By Joe Banno
Friday, May 14, 2010; C04
Conventional wisdom tells us that Chopin was a fine piano composer whose salon sentimentality and florid style held him back from the uppermost echelon of writers for the keyboard. That same wisdom would have it that Maurizio Pollini ranks among the greatest of contemporary pianists, but that the steely precision and cerebral cast of his technique make him something of a cold fish in romantic repertoire such as the music of Chopin.
Pollini's Washington Performing Arts Society, all-Chopin recital on Wednesday at the Kennedy Center Concert Hall reminded us that received notions are not always accurate ones. That scrupulously honed technique of his was certainly in evidence. The turbulent finale of the Sonata No. 3 was delivered as a blistering and relentless barrage of notes from which the yearning, central melody would defiantly emerge and be subsumed again. The play of delicacy and power, of spare figures and massed chords in the A-flat Polonaise-Fantasie was masterfully kept in balance. And in a selection of four Nocturnes, Pollini found myriad shades of color and dynamic shadings to create a sense of musical twilight.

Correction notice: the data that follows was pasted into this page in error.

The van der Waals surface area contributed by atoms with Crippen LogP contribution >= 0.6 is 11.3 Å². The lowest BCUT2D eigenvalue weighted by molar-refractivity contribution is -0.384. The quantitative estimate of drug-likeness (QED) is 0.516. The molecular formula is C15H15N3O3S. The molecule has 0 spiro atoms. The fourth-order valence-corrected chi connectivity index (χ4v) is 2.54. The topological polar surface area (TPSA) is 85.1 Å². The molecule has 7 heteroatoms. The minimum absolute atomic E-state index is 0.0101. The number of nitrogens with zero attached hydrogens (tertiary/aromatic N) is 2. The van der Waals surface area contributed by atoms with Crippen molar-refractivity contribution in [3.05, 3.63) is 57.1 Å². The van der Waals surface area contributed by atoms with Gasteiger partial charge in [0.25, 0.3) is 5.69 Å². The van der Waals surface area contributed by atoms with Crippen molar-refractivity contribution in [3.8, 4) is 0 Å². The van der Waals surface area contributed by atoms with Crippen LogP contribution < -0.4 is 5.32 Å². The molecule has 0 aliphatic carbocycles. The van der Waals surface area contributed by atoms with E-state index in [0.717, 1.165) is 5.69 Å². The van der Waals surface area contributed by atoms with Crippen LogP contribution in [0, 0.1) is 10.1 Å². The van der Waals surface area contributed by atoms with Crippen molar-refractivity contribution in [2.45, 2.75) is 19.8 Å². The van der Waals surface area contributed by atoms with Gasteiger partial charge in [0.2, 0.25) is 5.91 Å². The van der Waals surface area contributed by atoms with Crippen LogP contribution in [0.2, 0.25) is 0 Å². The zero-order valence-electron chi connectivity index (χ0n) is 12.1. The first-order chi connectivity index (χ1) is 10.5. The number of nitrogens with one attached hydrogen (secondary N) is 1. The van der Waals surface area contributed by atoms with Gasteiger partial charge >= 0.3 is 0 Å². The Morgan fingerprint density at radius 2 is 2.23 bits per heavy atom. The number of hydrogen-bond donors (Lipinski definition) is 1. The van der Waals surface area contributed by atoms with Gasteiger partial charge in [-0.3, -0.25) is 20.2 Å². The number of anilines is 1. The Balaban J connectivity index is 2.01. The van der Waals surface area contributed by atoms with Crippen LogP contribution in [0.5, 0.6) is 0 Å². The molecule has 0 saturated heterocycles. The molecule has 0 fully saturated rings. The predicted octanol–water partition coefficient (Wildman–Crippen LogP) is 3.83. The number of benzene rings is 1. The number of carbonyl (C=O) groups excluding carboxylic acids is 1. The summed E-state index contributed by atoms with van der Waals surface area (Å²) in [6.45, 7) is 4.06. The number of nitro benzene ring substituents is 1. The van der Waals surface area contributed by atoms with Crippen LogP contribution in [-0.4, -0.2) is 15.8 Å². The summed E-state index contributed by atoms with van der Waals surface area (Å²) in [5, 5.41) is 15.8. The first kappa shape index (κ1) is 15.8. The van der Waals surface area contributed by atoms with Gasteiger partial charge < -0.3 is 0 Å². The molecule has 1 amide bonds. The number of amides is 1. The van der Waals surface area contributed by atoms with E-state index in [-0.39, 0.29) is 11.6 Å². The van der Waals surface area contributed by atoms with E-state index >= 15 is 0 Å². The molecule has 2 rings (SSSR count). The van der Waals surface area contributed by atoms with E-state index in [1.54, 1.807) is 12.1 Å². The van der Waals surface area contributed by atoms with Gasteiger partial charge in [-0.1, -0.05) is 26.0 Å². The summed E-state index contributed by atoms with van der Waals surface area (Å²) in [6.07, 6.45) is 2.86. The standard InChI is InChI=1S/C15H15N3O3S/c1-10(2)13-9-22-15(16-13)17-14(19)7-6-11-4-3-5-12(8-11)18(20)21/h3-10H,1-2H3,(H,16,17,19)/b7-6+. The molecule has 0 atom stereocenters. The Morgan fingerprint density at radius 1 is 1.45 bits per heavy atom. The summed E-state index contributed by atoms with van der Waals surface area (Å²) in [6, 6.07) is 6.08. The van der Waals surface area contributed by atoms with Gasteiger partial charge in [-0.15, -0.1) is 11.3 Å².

But there was nothing chilly or objectively remote about his readings. Quite the contrary: Pollini's Chopin was as subjective as it comes. An oft-cited key to great performances of this composer's works is subtle management of rubato, that subtle hesitation and acceleration of the melodic line that enriches and enlivens the music. Most Chopin specialists use rubato to tease and seduce, to give the melodies a wistful tug and allow the sentiment to well up. Play these scores in strict rhythm, and you risk rendering them emotionally inert.
Pollini's sense of rhythmic give-and-take is actually more elastic and pronounced than what's normally heard, but he uses it to very different effect. When this pianist slows the music to a halt or barrels headlong into a phrase, one senses a very personal channeling of the composer's own sense of exploration -- a self-communing way of playing that begins to sound like Chopin, himself, improvising his musical arguments. And in the process, Pollini is able to illuminate the music's structure, and show how the composer uses melody as much as a building-block as a mood-enhancer. The C-Minor Mazurka No. 3, Op. 56, and the Largo movement of the Sonata may have been dry-eyed in Pollini's performances, but they sounded astonishingly well crafted. Pollini's Chopin is not coy, but a composer of unassailable rigor and greatness.